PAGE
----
Simple swaps—like choosing foods with unsaturated fats to replace those with saturated, unprocessed or reduced sodium foods over typical high-sodium processed products, fruits instead of foods with added sugars, and whole grains in place of refined—have been identified as important steps for improving the diet quality of the U.S. population. These easy exchanges are practical steps you can take now to protect your heart and brain health.
Flip Your Fats
Not all fats are bad, in fact, some are good. Saturated fats are clearly linked to increased risk of high LDL cholesterol, atherosclerosis, heart attack, and stroke. Fortunately, studies have shown that replacing saturated fat with monounsaturated and particularly polyunsaturated fats found in plant foods (such as vegetable oils, avocados, nuts, and seeds) is an effective way to improve cardiovascular health.
Meat (including beef, pork, and lamb) and full fat dairy products are a major source of saturated fat in the U.S. diet. Cutting back on red meats and full fat dairy products and filling that “protein” spot on your plate with plant proteins (like beans, lentils, and soy), fish and other seafood, skinless poultry, or low- and nonfat dairy products is a sensible swap for heart and brain health.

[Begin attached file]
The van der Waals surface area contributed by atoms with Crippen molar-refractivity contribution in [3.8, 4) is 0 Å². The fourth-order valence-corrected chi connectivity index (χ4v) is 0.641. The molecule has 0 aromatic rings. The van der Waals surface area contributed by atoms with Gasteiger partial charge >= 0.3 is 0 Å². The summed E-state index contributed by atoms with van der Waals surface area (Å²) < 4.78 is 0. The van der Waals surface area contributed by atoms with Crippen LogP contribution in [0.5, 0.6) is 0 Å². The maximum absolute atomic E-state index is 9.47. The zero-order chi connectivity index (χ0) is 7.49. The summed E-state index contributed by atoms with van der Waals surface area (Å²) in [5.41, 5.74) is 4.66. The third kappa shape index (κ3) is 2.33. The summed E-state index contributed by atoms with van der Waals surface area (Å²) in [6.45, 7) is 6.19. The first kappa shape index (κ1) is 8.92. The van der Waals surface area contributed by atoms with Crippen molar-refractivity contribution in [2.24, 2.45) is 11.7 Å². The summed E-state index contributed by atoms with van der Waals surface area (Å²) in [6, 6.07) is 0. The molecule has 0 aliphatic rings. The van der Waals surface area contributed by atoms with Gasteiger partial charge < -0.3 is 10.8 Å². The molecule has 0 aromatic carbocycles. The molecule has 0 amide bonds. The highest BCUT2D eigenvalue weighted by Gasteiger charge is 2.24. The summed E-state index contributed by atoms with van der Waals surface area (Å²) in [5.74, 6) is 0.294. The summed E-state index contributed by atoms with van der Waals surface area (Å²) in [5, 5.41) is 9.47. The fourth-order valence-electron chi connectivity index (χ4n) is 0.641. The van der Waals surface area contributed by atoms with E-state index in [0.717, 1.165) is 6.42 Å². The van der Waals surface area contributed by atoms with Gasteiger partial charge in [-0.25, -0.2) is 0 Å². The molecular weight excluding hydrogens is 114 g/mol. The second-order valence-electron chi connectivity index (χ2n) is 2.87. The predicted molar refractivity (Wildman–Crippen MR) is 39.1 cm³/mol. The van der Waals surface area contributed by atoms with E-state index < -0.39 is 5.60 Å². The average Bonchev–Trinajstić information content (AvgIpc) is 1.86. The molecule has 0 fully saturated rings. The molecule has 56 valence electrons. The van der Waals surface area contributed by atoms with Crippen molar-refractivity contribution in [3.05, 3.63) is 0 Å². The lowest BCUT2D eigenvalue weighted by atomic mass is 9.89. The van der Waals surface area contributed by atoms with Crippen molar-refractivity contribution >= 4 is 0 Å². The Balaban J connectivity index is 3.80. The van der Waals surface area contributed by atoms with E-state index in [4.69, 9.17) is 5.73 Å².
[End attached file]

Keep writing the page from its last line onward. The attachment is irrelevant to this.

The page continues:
Don’t just cut fat from your diet. Replacing saturated fats with unsaturated fats is key. Instead of cooking with solid fats like butter, lard, traditional shortenings, and tropical oils, which are high in saturated fats, use liquid plant oils. Soybean, canola, olive and corn oils are good choices that are commonly available, and you may see safflower, sunflower, and their high oleic versions in the cooking oil section of most markets as well. (High oleic oils are made from seeds bred to be higher in mono-unsaturated fats.) Various nut and seed oils as well as avocado oil are available for a price. These products may impart a particular flavor that works well with certain recipes (sesame oil for stir-fries, or walnut or avocado oils for a salad dressing) but they can be expensive and do not have any particular health benefits above their less expensive counterparts. Any liquid plant oil that meets your taste preferences and cooking needs is a reasonable choice for your health. The important thing is to use them in place of animal fats and tropical oils such as coconut, palm, and palm kernel which are high in saturated fat and should be avoided.
Cut Down on Added Sugars